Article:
Speciality materials maker Eastman is to build one of the world's largest plastic-to-plastic molecular recycling facilities at its site in Tennessee that will convert polyester waste into durable products.

Through methanolysis, the world-scale facility will convert polyester waste that often ends up in landfills and waterways into durable products, creating an optimised circular economy. Over the next two years, the company will invest about US$250m in the facility, which will support its commitment to addressing the global waste crisis and to mitigating challenges created by climate change, while also creating value for its stakeholders.

Utilising Eastman's polyester renewal technology, the new facility will use over 100,000 metric tonnes of plastic waste that cannot be recycled by current mechanical methods to produce premium, high-quality speciality plastics made with recycled content. This process of using plastic waste as the main feedstock is a true material-to-material solution and will not only reduce the company's use of fossil feedstocks, but also reduce its greenhouse gas emissions by 20-30% relative to fossil feedstocks, the company says.

"With the growing demand for products made with recycled content and the urgent need to address the global plastic waste crisis, now is the time for Eastman to take this step," said Eastman CEO Mark Costa. "This will be a great investment for our local community and our customers, while also creating small business jobs to develop the recycling infrastructure necessary to support investment in a sustainable future."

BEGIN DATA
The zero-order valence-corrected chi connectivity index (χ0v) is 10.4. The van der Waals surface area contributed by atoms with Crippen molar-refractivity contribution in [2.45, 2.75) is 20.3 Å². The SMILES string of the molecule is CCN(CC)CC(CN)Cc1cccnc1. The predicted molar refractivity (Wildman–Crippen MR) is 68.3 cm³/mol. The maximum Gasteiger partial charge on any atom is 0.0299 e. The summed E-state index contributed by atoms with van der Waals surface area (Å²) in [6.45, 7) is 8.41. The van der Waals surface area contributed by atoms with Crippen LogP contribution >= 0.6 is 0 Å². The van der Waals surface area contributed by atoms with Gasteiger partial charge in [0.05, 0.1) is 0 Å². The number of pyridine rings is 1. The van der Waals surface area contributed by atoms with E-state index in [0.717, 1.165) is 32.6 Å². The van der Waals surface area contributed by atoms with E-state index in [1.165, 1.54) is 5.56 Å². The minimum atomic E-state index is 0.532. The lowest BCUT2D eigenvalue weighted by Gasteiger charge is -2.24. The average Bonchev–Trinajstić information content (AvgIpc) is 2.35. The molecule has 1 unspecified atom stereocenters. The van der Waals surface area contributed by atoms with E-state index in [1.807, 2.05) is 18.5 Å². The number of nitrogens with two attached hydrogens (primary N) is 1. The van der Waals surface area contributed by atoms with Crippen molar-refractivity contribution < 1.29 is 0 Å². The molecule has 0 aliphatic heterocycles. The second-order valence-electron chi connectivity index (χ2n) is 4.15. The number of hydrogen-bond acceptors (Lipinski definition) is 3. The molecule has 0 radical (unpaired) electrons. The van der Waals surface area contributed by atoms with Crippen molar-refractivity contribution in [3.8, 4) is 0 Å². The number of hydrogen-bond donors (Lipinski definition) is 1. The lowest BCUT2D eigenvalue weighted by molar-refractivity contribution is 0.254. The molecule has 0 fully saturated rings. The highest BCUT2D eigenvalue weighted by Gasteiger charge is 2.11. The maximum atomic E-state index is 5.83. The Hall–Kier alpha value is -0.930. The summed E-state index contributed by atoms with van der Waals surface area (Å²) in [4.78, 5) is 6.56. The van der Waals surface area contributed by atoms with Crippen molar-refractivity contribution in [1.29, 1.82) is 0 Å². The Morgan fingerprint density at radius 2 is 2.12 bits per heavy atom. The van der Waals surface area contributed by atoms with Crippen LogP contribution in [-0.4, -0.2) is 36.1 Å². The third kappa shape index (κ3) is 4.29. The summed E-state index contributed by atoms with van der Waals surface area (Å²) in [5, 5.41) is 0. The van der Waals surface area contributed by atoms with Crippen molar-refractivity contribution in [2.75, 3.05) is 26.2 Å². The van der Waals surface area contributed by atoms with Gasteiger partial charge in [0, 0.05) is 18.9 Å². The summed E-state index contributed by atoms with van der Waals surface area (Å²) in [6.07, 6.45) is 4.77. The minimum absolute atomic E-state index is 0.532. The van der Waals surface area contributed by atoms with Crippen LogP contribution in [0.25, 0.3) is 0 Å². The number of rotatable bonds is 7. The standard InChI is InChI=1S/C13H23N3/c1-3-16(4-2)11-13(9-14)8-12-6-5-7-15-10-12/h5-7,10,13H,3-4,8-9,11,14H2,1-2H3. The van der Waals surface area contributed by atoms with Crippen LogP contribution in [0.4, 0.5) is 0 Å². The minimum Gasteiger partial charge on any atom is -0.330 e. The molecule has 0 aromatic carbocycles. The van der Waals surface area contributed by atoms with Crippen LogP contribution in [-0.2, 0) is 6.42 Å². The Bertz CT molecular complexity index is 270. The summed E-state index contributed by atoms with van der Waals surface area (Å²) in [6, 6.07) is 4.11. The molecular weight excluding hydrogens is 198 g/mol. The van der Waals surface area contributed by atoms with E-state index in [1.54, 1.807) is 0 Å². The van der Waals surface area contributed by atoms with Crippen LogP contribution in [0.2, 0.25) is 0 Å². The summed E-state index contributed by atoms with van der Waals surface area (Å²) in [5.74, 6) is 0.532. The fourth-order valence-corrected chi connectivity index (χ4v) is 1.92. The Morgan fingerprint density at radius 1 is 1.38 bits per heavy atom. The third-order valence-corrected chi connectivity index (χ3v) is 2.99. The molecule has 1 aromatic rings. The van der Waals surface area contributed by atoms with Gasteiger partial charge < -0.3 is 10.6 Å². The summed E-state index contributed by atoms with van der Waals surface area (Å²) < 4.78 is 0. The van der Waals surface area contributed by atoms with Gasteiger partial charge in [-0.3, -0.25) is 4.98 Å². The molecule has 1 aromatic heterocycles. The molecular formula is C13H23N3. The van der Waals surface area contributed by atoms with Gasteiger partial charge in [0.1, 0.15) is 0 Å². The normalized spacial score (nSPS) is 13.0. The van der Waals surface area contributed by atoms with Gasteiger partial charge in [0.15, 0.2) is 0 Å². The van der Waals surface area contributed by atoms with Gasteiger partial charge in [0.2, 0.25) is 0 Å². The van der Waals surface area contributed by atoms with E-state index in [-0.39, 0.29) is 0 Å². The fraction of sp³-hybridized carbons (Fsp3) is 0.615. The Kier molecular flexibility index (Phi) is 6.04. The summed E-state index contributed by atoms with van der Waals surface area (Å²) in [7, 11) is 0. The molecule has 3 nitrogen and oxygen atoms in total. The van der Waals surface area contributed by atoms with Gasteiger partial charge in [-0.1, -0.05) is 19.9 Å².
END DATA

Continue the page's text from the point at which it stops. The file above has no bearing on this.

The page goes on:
Eastman was one of the pioneers in developing methanolysis technology at commercial scale and has more than three decades of expertise in this recycling process. Polyester renewal technology will be an especially impactful solution, as low-quality polyester waste that cannot be mechanically recycled and would typically be diverted to landfills, incineration or end up in the environment can instead be recycled into high-quality polyesters suitable for use in a variety of end-use durable applications.

"While today's announcement is an important step, it is just part of the company's overall circular economy strategy," Costa adds. He says Eastman is actively working on next steps forward with its circular economy initiatives including partnerships and direct investments in Europe.

The facility, which is expected to be mechanically complete by year-end 2022, will contribute to the company achieving its ambitious sustainability commitments for addressing the plastic waste crisis, which includes recycling more than 500m pounds of plastic waste annually by 2030 via molecular recycling technologies. The company has committed to recycling more than 250m pounds of plastic waste annually by 2025.